Writer: Jane Schorer Meisner
Photographer: Duane Tinkey
Many days, children’s voices waft from a nearby schoolyard to the 101-year-old Des Moines home of John Zeitler and his wife, Carmen Lampe-Zeitler. Varnished wooden floors grace the aging house, where built-in sideboards line a dining room wall, and—once a month—the unassuming living room transforms into a poetry salon.
A salon, in historic context, is a gathering to discuss aspects of culture and the arts. In the Zeitler home, that usually means eight to 10 (sometimes as many as 18) friends who look forward to conversations about poetry.
“I call our group ‘the Poetry Gathering,’ ” Carmen says. “Others call it a ‘salon.’ Mostly, when others refer to it, they say, ‘I’ll see you at Poetry.’ ”
The gatherings began in 2007, when Carmen and a friend, Mary Kay Casey, discovered a mutual admiration of poet Mary Oliver. “We were always joking that we should start a Mary Oliver fan club,” Carmen says. Eventually, they expanded their discussion to include other poets—and other poetry lovers: “She invited a few people, we invited a few people, and those people invited people.”
Casey now lives in Denver and says she desperately misses the Poetry Gathering.
“Poetry—even a line or two—can capture an experience or give words to a feeling that a person may not have words for,” she says.
The Poetry Gathering has a laid-back format, John says. He and Carmen host a meal before settling in to read poetry. “There’s no order to it,” he says. “People may read something that they really like. Sometimes people write their own poetry, and someone might make a comment or observation about it.”
Carmen says their focus is on appreciation of poetry, rather than analysis. They want to avoid what poet Billy Collins describes in “Introduction to Poetry”:
I want them to waterski
across the surface of a poem
waving at the author’s name on the shore.
But all they want to do
is tie the poem to a chair with rope
and torture a confession out of it.
They begin beating it with a hose
to find out what it really means.
Poetry and Social Activism
The Zeitlers, who married in 1995, are social activists who say poetry often dovetails with public causes and politics, from Bob Dylan’s lyrics to the rap of “Hamilton.”
Carmen, 62, is a Baptist minister who served seven years as pastor of a congregation in Mount Ayr. Last fall, she ended a 20-year stint as executive director of Children and Family Urban Movement and now is “taking a hiatus,” she says, while writing children’s books.
She became fascinated with poetry during high school in Mount Pleasant. Years later, she was inspired by the Rev. Frederick J. Streets, the first African-American chaplain at Yale University. “He told how he had to memorize a poem in sixth grade, and his worldview was changed by that poem,” she says.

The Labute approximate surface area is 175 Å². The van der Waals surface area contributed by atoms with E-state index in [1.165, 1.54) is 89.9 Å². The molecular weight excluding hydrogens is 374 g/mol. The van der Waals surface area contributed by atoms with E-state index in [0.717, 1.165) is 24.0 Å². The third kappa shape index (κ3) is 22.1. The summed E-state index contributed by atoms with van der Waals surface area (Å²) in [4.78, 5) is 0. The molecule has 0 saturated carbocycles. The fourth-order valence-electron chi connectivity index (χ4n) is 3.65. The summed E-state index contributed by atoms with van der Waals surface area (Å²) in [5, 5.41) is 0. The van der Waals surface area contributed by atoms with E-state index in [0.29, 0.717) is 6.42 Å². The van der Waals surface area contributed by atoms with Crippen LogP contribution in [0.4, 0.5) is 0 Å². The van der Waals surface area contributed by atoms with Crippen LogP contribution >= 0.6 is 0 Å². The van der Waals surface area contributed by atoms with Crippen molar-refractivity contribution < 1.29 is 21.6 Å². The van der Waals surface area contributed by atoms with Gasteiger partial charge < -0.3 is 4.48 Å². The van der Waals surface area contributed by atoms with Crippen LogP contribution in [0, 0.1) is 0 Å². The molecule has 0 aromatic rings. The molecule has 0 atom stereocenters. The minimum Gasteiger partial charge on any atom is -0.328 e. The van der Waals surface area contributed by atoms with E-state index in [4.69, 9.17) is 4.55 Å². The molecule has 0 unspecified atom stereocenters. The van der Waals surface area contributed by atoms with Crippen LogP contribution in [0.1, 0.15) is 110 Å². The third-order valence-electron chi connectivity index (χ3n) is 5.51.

John, 77, was required to memorize poetry as a young student in Pennsylvania. A retired social worker, he moved to Iowa during his 26 years as a Catholic priest. He served several parishes in southern Iowa before spending the last five years of his priesthood at a Catholic mission in Tanzania.
His priorities now, he says, are opposing Trump administration policies, supporting refugees and protecting the ecology. He admires the work of Chilean poet and diplomat Pablo Neruda, who received the 1971 Nobel Prize in Literature two years before his death at age 69.
“Neruda was well-recognized when the right-wing government took over,” John says. “They were out to get rid of him. But the whole time he was running, he was writing resistance poetry. And the people were wild about it. His poetry was a great source of strength for the people who were resisting the far right government.”
A ‘Generous Ritual’
Still, members of the Poetry Gathering describe it mostly as a source of tranquility.
Judy Conlin calls it “a respite,” an evening that takes her away from the everyday world.
“It is the warmth of Carmen and John’s hospitality that enhances the evening,” says the retired executive director of the Iowa International Center, who has attended the Poetry Gathering since its inception. “It is a rare home where there is always another place at the table.”
Longtime member Kathleen Murrin of Des Moines says poetry is “good for the soul—and good for my sense of self, sanity and security.” But for her, the group delivers more than just poetry.
“For me, it is about relationships and a deepening appreciation and affection for the members of the group,” she says. “It’s about knowing each other through the poetry we share [and] how we share it.”
Freelance writer Rebecca Christian belonged to the group for a decade before moving to Ames and becoming a less frequent attendee. “It is a lovely little oasis of calm, civility and humor to look forward to every month,” she says. “Even though we never assign a topic, there often ends up being a theme throughout the poems people bring to share.”
Christian says Carmen and John’s “little jewel box
of a home is one of the most welcoming places I’ve ever been. To have hosted something like this once a month for many years—always providing a simple and delicious supper first and welcoming all comers who love poetry—is one of the most generous rituals I’ve ever had the honor of partaking in.”